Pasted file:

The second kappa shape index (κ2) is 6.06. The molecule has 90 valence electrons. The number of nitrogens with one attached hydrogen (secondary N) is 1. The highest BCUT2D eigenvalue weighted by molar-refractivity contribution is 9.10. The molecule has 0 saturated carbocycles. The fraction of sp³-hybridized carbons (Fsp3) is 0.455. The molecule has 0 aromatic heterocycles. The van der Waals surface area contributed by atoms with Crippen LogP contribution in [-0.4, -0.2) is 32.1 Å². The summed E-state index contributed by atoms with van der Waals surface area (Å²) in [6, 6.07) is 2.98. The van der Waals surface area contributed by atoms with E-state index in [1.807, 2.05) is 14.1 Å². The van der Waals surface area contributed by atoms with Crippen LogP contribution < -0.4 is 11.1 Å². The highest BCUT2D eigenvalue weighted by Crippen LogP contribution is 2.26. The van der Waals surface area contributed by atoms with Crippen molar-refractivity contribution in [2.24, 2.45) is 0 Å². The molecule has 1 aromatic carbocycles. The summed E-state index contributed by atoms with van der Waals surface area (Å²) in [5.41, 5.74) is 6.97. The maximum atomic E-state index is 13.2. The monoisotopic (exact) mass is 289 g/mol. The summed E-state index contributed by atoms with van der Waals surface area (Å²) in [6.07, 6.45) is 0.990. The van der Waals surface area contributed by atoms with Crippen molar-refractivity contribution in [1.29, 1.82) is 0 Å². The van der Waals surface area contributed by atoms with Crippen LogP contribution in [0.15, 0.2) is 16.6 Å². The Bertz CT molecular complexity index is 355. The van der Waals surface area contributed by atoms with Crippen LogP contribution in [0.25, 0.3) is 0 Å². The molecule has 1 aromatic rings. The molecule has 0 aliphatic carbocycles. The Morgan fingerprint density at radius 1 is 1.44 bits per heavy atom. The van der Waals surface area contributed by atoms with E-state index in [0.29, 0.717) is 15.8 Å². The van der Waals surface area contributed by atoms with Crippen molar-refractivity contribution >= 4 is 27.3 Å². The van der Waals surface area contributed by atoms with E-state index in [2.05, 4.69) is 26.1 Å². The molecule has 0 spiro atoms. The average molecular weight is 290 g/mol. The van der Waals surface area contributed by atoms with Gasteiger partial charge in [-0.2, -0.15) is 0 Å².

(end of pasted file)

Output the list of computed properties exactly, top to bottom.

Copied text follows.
The second kappa shape index (κ2) is 6.06. The molecule has 90 valence electrons. The number of nitrogens with one attached hydrogen (secondary N) is 1. The highest BCUT2D eigenvalue weighted by molar-refractivity contribution is 9.10. The molecule has 0 saturated carbocycles. The fraction of sp³-hybridized carbons (Fsp3) is 0.455. The molecule has 0 aromatic heterocycles. The van der Waals surface area contributed by atoms with Crippen LogP contribution in [-0.4, -0.2) is 32.1 Å². The summed E-state index contributed by atoms with van der Waals surface area (Å²) in [6, 6.07) is 2.98. The van der Waals surface area contributed by atoms with E-state index in [1.807, 2.05) is 14.1 Å². The van der Waals surface area contributed by atoms with Crippen LogP contribution < -0.4 is 11.1 Å². The highest BCUT2D eigenvalue weighted by Crippen LogP contribution is 2.26. The van der Waals surface area contributed by atoms with Crippen molar-refractivity contribution in [2.24, 2.45) is 0 Å². The molecule has 1 aromatic carbocycles. The summed E-state index contributed by atoms with van der Waals surface area (Å²) in [5.41, 5.74) is 6.97. The maximum atomic E-state index is 13.2. The monoisotopic (exact) mass is 289 g/mol. The summed E-state index contributed by atoms with van der Waals surface area (Å²) in [6.07, 6.45) is 0.990. The van der Waals surface area contributed by atoms with Crippen molar-refractivity contribution in [1.29, 1.82) is 0 Å². The van der Waals surface area contributed by atoms with Crippen LogP contribution in [0.15, 0.2) is 16.6 Å². The Bertz CT molecular complexity index is 355. The van der Waals surface area contributed by atoms with Crippen LogP contribution in [0.25, 0.3) is 0 Å². The molecule has 1 aromatic rings. The molecule has 0 aliphatic carbocycles. The Morgan fingerprint density at radius 1 is 1.44 bits per heavy atom. The van der Waals surface area contributed by atoms with E-state index in [0.29, 0.717) is 15.8 Å². The van der Waals surface area contributed by atoms with Crippen molar-refractivity contribution >= 4 is 27.3 Å². The van der Waals surface area contributed by atoms with E-state index in [2.05, 4.69) is 26.1 Å². The molecule has 0 spiro atoms. The average molecular weight is 290 g/mol. The van der Waals surface area contributed by atoms with Gasteiger partial charge in [-0.2, -0.15) is 0 Å².